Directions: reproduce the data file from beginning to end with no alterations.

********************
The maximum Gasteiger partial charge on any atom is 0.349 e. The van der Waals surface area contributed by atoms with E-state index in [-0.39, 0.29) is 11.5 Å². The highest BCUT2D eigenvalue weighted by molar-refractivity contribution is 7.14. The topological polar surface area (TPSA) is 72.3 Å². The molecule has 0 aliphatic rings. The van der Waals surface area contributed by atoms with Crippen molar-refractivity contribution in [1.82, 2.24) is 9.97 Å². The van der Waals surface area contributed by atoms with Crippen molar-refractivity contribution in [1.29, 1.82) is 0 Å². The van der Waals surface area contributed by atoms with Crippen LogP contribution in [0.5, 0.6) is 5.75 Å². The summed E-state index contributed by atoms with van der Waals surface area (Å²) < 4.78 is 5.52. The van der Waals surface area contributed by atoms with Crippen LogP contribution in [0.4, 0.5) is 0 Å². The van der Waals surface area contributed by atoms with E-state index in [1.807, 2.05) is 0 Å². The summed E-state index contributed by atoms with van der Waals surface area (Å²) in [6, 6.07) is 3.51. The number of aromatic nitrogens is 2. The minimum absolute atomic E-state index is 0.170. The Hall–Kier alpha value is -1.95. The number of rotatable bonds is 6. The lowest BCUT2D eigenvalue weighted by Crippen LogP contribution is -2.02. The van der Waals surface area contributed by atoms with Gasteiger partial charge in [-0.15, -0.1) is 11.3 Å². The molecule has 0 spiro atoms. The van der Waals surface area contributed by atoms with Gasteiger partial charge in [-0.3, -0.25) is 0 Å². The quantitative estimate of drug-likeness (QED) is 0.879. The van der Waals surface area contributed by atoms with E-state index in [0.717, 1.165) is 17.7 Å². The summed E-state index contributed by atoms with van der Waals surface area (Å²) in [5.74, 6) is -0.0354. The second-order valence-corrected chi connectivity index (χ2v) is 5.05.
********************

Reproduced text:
The maximum Gasteiger partial charge on any atom is 0.349 e. The van der Waals surface area contributed by atoms with E-state index in [-0.39, 0.29) is 11.5 Å². The highest BCUT2D eigenvalue weighted by molar-refractivity contribution is 7.14. The topological polar surface area (TPSA) is 72.3 Å². The molecule has 0 aliphatic rings. The van der Waals surface area contributed by atoms with Crippen molar-refractivity contribution in [1.82, 2.24) is 9.97 Å². The van der Waals surface area contributed by atoms with Crippen molar-refractivity contribution in [1.29, 1.82) is 0 Å². The van der Waals surface area contributed by atoms with Crippen LogP contribution in [0.5, 0.6) is 5.75 Å². The summed E-state index contributed by atoms with van der Waals surface area (Å²) < 4.78 is 5.52. The van der Waals surface area contributed by atoms with Crippen LogP contribution in [0.4, 0.5) is 0 Å². The van der Waals surface area contributed by atoms with E-state index in [1.807, 2.05) is 0 Å². The summed E-state index contributed by atoms with van der Waals surface area (Å²) in [6, 6.07) is 3.51. The number of aromatic nitrogens is 2. The minimum absolute atomic E-state index is 0.170. The Hall–Kier alpha value is -1.95. The number of rotatable bonds is 6. The lowest BCUT2D eigenvalue weighted by Crippen LogP contribution is -2.02. The van der Waals surface area contributed by atoms with Gasteiger partial charge in [-0.15, -0.1) is 11.3 Å². The molecule has 0 spiro atoms. The van der Waals surface area contributed by atoms with Gasteiger partial charge in [-0.3, -0.25) is 0 Å². The quantitative estimate of drug-likeness (QED) is 0.879. The van der Waals surface area contributed by atoms with E-state index in [0.717, 1.165) is 17.7 Å². The summed E-state index contributed by atoms with van der Waals surface area (Å²) in [5.74, 6) is -0.0354. The second-order valence-corrected chi connectivity index (χ2v) is 5.05.